The strangest year for movies in a long time slides in for its conclusion this December. Pandemic delays and the usual end-of-year rush combine to stack the deck this month. Oscar hopefuls fresh off the fall film circuit play next to small-budget indie thrillers and risky melodramas; West Side Story and The Matrix Resurrections are en route after long, long waiting periods.
So mark your calendars for these 13 wild, woolly, wonderful December movies.
The Power of the Dog
Release date: December 1
Jane Campion’s first film since 2009’s Bright Star is The Power of the Dog, which is set, despite its New Zealand shooting location, in the American West. For most of its runtime, The Power of the Dog is confined to the big ranch that brothers Phil and George (Benedict Cumberbatch and Jesse Plemons) own and operate. George marries Rose (Kirsten Dunst) and brings her there, along with her waifish teenage son Peter (Kodi Smit-McPhee). Phil despises both of the ranch’s new residents. But people’s exteriors rarely match what they’re capable of inside. The film will keep you guessing as it morphs from a Western to a romance to something deliciously dark, a melodrama with an eerie bite and sweeping, craggy vistas.
How to watch it: The Power of the Dog will begin streaming on Netflix, following its brief limited theatrical run in late November.
Listening to Kenny G
Release date: December 2
Listening to Kenny G is a documentary about the smooth-jazz sax crooner that sets out to ask a few barely answerable questions: Why do people love Kenny G? Why do people hate him? And what do their responses to him say about taste, preference, and art? Director Penny Lane has consistently refused to walk the easy route in films like Hail Satan? (about the Satanic Temple) and The Pain of Others (about women who believe they have Morgellons disease). There are no pat answers in her movies, and Listening to Kenny G is no exception. The film’s main interviewee is the sax player himself, but he’s flanked by music critics who point out all his shortcomings. Can they really tell a person who walked down the aisle to a Kenny G song that they’re wrong? That’s the question Listening to Kenny G raises and doesn’t try to answer outright. Instead, it focuses on a vital secondary question: Is there a dividing line between “I like this” and “This is good”? And should we care?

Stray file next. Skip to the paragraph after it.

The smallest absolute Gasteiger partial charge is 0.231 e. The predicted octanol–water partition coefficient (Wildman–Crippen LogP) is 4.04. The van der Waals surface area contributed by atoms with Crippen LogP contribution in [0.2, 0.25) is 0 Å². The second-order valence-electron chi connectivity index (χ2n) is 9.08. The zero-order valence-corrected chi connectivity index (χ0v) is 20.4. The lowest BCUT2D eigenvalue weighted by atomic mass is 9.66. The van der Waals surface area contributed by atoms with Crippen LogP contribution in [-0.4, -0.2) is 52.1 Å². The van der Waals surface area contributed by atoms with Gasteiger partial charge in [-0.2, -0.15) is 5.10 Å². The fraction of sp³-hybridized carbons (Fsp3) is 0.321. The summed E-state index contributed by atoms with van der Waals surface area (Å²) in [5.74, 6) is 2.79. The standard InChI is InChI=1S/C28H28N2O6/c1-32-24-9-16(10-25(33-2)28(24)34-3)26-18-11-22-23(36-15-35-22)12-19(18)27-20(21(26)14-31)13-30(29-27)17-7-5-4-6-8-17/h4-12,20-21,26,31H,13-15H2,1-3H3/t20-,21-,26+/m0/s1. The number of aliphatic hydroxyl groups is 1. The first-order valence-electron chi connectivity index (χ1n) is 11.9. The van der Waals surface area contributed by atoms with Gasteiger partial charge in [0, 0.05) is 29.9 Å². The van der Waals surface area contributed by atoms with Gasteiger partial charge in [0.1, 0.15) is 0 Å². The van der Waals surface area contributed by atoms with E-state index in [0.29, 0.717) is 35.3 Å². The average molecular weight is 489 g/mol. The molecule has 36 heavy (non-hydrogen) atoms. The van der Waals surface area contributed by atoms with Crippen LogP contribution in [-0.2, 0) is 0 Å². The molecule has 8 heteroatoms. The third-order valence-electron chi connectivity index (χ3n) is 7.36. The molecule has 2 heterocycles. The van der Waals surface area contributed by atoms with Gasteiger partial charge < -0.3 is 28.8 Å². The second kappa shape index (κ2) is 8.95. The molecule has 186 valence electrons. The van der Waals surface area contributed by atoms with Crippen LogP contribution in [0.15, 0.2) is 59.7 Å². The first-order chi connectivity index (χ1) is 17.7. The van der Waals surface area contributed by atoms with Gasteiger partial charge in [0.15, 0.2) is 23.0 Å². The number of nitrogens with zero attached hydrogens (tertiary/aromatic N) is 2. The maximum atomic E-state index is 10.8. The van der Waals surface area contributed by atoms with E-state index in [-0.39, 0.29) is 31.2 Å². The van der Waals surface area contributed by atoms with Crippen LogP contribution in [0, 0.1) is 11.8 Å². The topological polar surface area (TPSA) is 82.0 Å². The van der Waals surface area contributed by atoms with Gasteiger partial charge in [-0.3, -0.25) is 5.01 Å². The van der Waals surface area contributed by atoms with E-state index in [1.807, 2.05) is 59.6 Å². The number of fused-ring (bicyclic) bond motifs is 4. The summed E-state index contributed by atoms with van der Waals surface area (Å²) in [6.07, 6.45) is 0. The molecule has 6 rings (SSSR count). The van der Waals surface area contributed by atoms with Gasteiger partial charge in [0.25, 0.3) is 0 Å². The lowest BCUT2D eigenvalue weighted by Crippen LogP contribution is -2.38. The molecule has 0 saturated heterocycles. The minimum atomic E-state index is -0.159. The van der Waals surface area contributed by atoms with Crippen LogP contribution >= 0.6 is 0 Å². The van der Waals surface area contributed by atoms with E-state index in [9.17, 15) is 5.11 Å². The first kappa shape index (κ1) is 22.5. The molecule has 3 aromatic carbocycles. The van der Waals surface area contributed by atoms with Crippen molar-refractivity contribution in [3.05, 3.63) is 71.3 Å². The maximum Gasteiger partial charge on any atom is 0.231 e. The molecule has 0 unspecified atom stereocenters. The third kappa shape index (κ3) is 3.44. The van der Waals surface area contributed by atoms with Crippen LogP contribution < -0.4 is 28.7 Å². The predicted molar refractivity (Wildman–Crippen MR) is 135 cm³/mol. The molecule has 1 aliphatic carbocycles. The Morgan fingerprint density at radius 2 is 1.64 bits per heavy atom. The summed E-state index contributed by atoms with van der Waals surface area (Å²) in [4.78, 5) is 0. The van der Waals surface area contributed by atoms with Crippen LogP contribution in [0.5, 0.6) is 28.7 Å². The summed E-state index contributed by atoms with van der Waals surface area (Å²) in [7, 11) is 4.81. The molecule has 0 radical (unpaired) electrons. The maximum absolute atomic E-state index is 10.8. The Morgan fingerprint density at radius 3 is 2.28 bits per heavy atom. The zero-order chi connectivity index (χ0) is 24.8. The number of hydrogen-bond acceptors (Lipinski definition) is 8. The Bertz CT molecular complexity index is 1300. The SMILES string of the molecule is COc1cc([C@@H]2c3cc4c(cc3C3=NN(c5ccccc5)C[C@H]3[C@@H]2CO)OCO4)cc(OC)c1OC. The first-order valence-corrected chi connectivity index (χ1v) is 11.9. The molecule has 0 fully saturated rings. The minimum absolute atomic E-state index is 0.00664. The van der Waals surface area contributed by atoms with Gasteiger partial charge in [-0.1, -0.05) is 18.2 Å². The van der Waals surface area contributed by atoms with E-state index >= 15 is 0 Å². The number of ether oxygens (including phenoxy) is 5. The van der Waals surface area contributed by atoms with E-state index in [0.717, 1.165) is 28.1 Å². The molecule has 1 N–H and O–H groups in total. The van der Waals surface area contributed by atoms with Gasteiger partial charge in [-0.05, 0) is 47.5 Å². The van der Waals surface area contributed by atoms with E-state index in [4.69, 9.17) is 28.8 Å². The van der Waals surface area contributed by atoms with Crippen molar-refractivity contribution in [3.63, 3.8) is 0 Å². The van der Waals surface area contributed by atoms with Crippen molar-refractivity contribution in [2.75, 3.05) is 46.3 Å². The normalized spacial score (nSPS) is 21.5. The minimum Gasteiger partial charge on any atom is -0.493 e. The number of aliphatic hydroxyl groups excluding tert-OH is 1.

How to watch it: Listening to Kenny G will premiere on HBO at 8 pm ET and stream on HBO Max.
Release date: December 2
Paul Verhoeven draws on the true story of a 17th-century nun for Benedetta, adapted from Judith C. Brown’s book Immodest Acts: The Life of a Lesbian Nun in Renaissance Italy. It’s the story of a torrid affair between the devout Sister Benedetta Carlini (Virginie Efira) and a new novice, Sister Bartolomea (Daphne Patakia), who escapes a dangerous and abusive home situation by joining the convent where Benedetta resides. But that’s a relatively small piece of the puzzle. Benedetta is far more interested in power, both secular and ecclesiastical, and in the ways that miracles — real and imagined — might be harnessed to serve, and gain, those powers. So while the film aims to shock (Verhoeven is the director who made Robocop, Showgirls, and Starship Troopers, after all), it’s got something interesting to say, too.